How To Decide What To Share Online

Question - When did you last Google yourself?

We’re not narcissistic creatures here at A&D, but we are realists. And in order to have a realistic understanding of your brand’s online presence, you need to pop your name and your business into a search engine pretty regularly. So go on, take a deep breath and prepare yourself for the good, the bad and the downright ugly. Fingers crossed there’s nothing that falls into that last category, but you never know - or rather, you don’t unless you Google...

Don’t forget to log out of your Google accounts and don’t look past page two (when was the last time you did that in real life?) OK, now it’s time to rationalise your findings. What have you found that’s good - and by good, we mean representative, high-quality and consistently on-brand? And what’s not so good? Remember, no news is not necessarily good news for a small biz - OK, so there might not be any dodgy photographs of you falling out of a club in Magaluf or your cringeworthy emo poetry online for all to see, but turning up no relevant search results also means that you’re invisible to your target market. Doh!

And here’s a related point - when judging what’s ‘good’ and ‘bad’, you need to not only use your own internal gauge, but also the imagined yardstick of your ideal client. In other words, how does your business measure up in the eyes of the people you want to promote yourself to? Because at the end of the day, it’s their view, not yours, that really counts.

So let’s think about that client - the one you dream of, the one you see snippets of on Instagram, Twitter accounts, in the supermarket and think, ‘YOU, yes YOU, I want YOU to be the person who books my services/buys my product/looks at my website at thinks ‘Woah man, this is GOOD.’ And when I say think about, I mean really think about them. Get under their skin and inside their head. Do the mother of all mind-mapping activities and consider everything about that perfect person, from their age-range and gender to their favourite coffee shop, books and boxset of choice. It might not seem immediately important to know whether the guy you’d like to sell to prefers Game of Thrones to McMafia, but believe me, every little helps.

Now go back to what you found online with your Googling exercise with this ideal client in mind. How do you look to them? How can you adapt and refine your content - your blog, free resources, special offers and so on - to get them sitting up, paying attention and clicking links?


Well, here are some ideas to get you started:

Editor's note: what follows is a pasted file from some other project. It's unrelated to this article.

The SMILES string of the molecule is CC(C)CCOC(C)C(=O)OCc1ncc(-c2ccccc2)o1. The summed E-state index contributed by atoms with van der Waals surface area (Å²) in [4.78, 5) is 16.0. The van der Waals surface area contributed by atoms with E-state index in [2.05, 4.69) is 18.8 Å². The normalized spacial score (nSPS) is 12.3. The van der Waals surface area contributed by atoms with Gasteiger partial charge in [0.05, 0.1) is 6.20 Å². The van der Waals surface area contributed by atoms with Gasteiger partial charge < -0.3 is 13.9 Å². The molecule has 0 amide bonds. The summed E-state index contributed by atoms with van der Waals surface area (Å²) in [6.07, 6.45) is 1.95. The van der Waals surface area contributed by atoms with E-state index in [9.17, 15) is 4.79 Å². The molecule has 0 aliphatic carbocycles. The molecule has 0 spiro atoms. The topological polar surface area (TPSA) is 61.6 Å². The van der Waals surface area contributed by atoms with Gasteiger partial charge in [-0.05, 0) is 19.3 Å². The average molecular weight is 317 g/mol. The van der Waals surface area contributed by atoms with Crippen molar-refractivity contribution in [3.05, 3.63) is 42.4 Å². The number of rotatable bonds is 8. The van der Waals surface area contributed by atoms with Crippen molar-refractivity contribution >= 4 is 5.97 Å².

• We’ve said it before and we’ll say it again - the delete button is your friend. It’s not cheating, it’s curating. Think of yourself as the custodian to your own private collection of artwork. Which ones do you really want up on the gallery wall?

  • How do your findings fit with your own analytics? Did you get great engagement on an Instagram post scheduled for 7am but weren’t really sure why? Um, could it be that your ideal client includes women on maternity leave who just so happen to have an early morning wakeup call every morning? Investigate connections between the stats that are available to you and the life patterns of the people you’re targeting.

  • Stick your ‘Ideal Client’ thoughts up somewhere you can see it regularly. Read and re-read it until it becomes an internal script. Everything you produce in terms of content, services, offers and social media posts should have this person at the forefront of your mind.

  • Be patient and don’t panic. Real, authentic, meaningful growth takes time, but it’s worth it. Also, don’t think that by focusing on one particular ideal client that you’re missing out on swathes of other people who might be interested in your business - you’ll continue to attract non-ideal-but-still-pretty-darn-good-clients through this marketing strategy. We promise.

And a final disclaimer: these exercises are about honing your presence, but they’re not about being disingenuous. Thinking about your ideal client is a way of working out what’s really important to you and your business - figuring out the kind of people that you enjoy working with the most and how to get - and keep them - on board with your brand. You’re placing the client at the centre, which is what all smart businesses should do, but the foundation is you - your talents, your abilities and your desire to work with like-minded folk.


Laura CutressComment